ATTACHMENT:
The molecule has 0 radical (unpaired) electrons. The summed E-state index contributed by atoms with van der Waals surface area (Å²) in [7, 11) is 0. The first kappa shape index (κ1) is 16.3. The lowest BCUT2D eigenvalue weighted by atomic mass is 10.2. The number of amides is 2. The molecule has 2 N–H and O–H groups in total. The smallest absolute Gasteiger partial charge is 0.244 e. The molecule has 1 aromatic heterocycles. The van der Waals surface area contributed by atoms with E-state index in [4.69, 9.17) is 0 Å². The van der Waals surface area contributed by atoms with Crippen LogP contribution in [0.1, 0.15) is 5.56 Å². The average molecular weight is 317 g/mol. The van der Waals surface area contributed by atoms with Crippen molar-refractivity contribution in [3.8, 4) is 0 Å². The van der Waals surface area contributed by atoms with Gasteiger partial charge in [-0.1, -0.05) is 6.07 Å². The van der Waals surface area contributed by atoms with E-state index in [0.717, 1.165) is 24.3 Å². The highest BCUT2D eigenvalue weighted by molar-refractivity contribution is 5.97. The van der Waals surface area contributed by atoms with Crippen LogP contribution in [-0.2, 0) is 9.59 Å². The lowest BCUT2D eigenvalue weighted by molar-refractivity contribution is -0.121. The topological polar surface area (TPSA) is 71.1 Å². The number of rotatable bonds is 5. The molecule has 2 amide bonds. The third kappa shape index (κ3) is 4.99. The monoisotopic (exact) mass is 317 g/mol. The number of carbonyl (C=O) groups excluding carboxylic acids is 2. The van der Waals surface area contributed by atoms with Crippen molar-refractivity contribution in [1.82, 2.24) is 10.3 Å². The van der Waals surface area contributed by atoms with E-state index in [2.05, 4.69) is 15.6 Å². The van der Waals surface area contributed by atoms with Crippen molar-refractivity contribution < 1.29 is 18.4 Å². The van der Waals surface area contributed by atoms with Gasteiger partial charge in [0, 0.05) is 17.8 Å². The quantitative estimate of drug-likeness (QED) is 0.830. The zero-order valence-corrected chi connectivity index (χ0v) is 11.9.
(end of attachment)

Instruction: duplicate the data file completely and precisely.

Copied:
The molecule has 0 radical (unpaired) electrons. The summed E-state index contributed by atoms with van der Waals surface area (Å²) in [7, 11) is 0. The first kappa shape index (κ1) is 16.3. The lowest BCUT2D eigenvalue weighted by atomic mass is 10.2. The number of amides is 2. The molecule has 2 N–H and O–H groups in total. The smallest absolute Gasteiger partial charge is 0.244 e. The molecule has 1 aromatic heterocycles. The van der Waals surface area contributed by atoms with E-state index in [4.69, 9.17) is 0 Å². The van der Waals surface area contributed by atoms with Crippen LogP contribution in [0.1, 0.15) is 5.56 Å². The average molecular weight is 317 g/mol. The van der Waals surface area contributed by atoms with Crippen molar-refractivity contribution in [3.8, 4) is 0 Å². The van der Waals surface area contributed by atoms with Gasteiger partial charge in [-0.1, -0.05) is 6.07 Å². The van der Waals surface area contributed by atoms with E-state index in [0.717, 1.165) is 24.3 Å². The highest BCUT2D eigenvalue weighted by molar-refractivity contribution is 5.97. The van der Waals surface area contributed by atoms with Crippen LogP contribution in [-0.2, 0) is 9.59 Å². The lowest BCUT2D eigenvalue weighted by molar-refractivity contribution is -0.121. The topological polar surface area (TPSA) is 71.1 Å². The number of rotatable bonds is 5. The molecule has 2 amide bonds. The third kappa shape index (κ3) is 4.99. The monoisotopic (exact) mass is 317 g/mol. The number of carbonyl (C=O) groups excluding carboxylic acids is 2. The van der Waals surface area contributed by atoms with Crippen molar-refractivity contribution in [1.82, 2.24) is 10.3 Å². The van der Waals surface area contributed by atoms with E-state index in [2.05, 4.69) is 15.6 Å². The van der Waals surface area contributed by atoms with Crippen molar-refractivity contribution < 1.29 is 18.4 Å². The van der Waals surface area contributed by atoms with Gasteiger partial charge in [0, 0.05) is 17.8 Å². The quantitative estimate of drug-likeness (QED) is 0.830. The zero-order valence-corrected chi connectivity index (χ0v) is 11.9.